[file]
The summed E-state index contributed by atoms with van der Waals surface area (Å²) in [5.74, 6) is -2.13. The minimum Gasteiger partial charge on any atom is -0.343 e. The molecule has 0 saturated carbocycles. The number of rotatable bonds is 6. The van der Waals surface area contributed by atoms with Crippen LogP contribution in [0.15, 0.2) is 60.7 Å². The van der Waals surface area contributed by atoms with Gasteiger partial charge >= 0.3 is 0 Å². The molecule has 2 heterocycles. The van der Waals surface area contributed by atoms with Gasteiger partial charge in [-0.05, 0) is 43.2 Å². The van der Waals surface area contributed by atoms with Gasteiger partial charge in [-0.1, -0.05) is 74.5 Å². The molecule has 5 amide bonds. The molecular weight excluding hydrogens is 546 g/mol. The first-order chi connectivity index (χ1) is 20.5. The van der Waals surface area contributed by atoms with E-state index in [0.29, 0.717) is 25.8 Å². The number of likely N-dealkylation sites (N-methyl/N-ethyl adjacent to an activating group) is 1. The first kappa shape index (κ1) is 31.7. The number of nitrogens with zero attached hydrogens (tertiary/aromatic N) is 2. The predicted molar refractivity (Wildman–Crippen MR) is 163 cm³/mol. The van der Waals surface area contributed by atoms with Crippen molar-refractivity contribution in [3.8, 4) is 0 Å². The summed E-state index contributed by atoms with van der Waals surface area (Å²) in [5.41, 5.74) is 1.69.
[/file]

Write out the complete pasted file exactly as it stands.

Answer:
The summed E-state index contributed by atoms with van der Waals surface area (Å²) in [5.74, 6) is -2.13. The minimum Gasteiger partial charge on any atom is -0.343 e. The molecule has 0 saturated carbocycles. The number of rotatable bonds is 6. The van der Waals surface area contributed by atoms with Crippen LogP contribution in [0.15, 0.2) is 60.7 Å². The van der Waals surface area contributed by atoms with Gasteiger partial charge >= 0.3 is 0 Å². The molecule has 2 heterocycles. The van der Waals surface area contributed by atoms with Gasteiger partial charge in [-0.05, 0) is 43.2 Å². The van der Waals surface area contributed by atoms with Gasteiger partial charge in [-0.1, -0.05) is 74.5 Å². The molecule has 5 amide bonds. The molecular weight excluding hydrogens is 546 g/mol. The first-order chi connectivity index (χ1) is 20.5. The van der Waals surface area contributed by atoms with E-state index in [0.29, 0.717) is 25.8 Å². The number of likely N-dealkylation sites (N-methyl/N-ethyl adjacent to an activating group) is 1. The first kappa shape index (κ1) is 31.7. The number of nitrogens with zero attached hydrogens (tertiary/aromatic N) is 2. The predicted molar refractivity (Wildman–Crippen MR) is 163 cm³/mol. The van der Waals surface area contributed by atoms with Crippen molar-refractivity contribution in [3.8, 4) is 0 Å². The summed E-state index contributed by atoms with van der Waals surface area (Å²) in [5.41, 5.74) is 1.69.